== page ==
We're still dealing with frigid temps here in the Great White North, so I've been doing a lot of reading. I just finished Her: A Memoir, which is a really touching recount of one twin's fight for survival after her identical twin dies suddenly.
According to a statistic that the author read, 50% of the time the surviving twin dies within two years of the first twin's death. Cara Parravani died due to an overdose on heroin, a habit she started after a brutal rape a few years earlier. After losing Cara, Christa came very close to becoming a statistic. She stopped eating and turned to prescription pain killers. Pills to tell her when to sleep, when to wake up, when to feel hungry, happy...anything like normal. She moved from house to house, had affairs, divorced her husband, and even wound up in an inpatient psychiatric center. This novel traces her steps deep into despair and onto survival.
Losing a sibling is always difficult. Losing anyone is difficult. But I could really feel for Christa, the surviving twin, in the fact that losing your identical twin IS different. Maybe not worse or harder like some other reviewers question, but different. Identical twins share DNA. They are of one egg, separated during the first few days of conception. The second twin emerges from the original egg, pulling vital nutrients with it to survive. Often the "original" twin is the smaller of the two. Smaller and weaker? I'm not so sure.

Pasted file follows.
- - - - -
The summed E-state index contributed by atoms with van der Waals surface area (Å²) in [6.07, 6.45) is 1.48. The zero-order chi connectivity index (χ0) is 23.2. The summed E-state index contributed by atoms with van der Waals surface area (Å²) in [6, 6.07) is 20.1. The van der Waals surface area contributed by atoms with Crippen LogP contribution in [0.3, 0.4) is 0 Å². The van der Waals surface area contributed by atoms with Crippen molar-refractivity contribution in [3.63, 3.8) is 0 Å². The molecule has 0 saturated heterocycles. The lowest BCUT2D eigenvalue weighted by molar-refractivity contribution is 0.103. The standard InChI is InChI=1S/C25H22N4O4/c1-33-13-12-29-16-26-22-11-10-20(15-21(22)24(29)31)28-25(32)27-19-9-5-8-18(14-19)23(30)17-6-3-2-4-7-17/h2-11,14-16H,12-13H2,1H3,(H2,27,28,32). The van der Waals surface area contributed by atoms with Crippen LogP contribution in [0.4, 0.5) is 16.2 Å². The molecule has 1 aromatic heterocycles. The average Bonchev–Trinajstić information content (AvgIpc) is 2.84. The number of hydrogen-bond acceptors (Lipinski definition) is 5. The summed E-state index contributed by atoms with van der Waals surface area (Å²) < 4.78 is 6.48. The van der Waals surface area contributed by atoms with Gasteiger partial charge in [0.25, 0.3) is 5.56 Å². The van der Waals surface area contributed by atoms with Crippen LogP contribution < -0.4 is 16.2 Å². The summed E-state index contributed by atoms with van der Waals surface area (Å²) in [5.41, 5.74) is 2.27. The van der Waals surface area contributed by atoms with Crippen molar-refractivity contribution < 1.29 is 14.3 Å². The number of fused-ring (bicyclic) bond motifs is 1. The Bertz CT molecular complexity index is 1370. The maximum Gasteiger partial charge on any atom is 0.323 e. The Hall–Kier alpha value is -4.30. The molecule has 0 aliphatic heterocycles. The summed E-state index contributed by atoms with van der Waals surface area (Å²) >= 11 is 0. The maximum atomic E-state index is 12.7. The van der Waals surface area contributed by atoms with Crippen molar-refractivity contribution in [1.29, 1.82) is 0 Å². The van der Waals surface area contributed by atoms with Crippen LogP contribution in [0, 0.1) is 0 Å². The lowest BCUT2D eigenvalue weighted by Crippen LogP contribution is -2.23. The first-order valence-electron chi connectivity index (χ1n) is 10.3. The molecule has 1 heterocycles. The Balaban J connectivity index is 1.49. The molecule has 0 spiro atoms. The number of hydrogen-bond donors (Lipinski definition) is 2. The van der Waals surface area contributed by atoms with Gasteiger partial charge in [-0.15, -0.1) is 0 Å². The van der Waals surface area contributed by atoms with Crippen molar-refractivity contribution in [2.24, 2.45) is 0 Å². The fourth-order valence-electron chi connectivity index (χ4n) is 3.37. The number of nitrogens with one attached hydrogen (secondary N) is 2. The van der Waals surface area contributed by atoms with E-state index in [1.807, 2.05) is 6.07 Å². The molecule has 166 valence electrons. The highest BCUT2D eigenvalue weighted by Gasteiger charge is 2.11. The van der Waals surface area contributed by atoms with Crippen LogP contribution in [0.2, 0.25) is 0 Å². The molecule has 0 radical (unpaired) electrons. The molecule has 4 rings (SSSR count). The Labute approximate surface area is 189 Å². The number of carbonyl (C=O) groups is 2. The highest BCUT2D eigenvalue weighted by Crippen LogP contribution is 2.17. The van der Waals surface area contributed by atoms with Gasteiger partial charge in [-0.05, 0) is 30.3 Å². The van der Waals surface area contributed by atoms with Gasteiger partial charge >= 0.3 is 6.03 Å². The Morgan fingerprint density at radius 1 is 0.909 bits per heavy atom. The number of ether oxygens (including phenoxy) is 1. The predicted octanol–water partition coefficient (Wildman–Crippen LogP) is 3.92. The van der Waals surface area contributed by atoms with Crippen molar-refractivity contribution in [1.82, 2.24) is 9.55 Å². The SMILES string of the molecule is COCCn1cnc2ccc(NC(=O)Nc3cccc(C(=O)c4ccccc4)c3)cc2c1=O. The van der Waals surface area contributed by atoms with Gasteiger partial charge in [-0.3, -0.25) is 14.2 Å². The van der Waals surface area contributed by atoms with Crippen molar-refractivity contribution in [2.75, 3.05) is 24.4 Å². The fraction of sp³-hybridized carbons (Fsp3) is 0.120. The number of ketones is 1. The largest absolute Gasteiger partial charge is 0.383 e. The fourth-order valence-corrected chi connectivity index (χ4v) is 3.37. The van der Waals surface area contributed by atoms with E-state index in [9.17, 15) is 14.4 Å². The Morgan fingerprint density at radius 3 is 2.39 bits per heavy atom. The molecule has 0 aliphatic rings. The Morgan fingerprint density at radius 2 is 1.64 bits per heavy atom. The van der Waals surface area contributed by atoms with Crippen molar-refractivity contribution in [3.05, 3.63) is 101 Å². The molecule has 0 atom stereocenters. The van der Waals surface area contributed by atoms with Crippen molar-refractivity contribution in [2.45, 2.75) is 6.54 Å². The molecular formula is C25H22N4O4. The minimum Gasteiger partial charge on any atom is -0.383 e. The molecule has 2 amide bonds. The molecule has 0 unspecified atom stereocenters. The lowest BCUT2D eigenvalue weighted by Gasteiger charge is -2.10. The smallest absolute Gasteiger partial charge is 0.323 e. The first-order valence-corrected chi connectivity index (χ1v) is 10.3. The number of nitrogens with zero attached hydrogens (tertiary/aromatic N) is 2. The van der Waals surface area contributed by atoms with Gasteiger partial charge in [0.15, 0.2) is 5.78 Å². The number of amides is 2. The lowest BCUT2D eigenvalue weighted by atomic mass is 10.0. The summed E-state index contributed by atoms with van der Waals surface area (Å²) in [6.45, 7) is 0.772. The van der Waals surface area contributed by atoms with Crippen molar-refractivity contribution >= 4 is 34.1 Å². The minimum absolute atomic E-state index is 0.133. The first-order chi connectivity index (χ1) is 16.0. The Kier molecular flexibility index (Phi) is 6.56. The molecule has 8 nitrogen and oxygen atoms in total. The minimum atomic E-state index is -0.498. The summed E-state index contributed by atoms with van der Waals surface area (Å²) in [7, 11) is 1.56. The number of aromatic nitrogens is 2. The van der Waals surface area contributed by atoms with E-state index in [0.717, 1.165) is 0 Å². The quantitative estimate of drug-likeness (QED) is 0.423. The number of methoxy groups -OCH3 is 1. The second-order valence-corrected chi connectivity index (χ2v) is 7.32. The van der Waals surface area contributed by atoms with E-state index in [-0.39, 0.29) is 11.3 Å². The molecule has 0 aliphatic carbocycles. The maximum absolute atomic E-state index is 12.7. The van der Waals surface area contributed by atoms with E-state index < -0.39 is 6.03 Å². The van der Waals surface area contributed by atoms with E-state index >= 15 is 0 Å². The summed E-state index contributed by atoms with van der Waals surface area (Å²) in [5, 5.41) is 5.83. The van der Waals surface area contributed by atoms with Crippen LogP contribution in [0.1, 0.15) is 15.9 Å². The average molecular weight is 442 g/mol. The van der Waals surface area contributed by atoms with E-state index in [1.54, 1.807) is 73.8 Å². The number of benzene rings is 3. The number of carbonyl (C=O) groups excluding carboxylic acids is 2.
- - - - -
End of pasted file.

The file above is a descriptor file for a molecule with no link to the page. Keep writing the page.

Christa really shows her strength in this book, although I'm sure she felt nothing close to strong during the years after Cara's death. To lose the person whom you shared everything with, whom you knew better than even yourself - it's like losing half of yourself. But I think that maybe it's in the "original" twin's nature to be a survivor. Afterall, she survived losing half of herself at the very beginning.
Christa does a good job of laying everything bare for the reader to see and discover in this novel. She hides nothing. She openly admits to drug use, recreational sex, abortions - you name it. I feel like Christa wrote this novel not for critical acclaim, but as a cathartic experience to make sense of her grief and loss. While it certainly could be a depressing read, I appreciated the knowledge about being and losing a twin that is presented.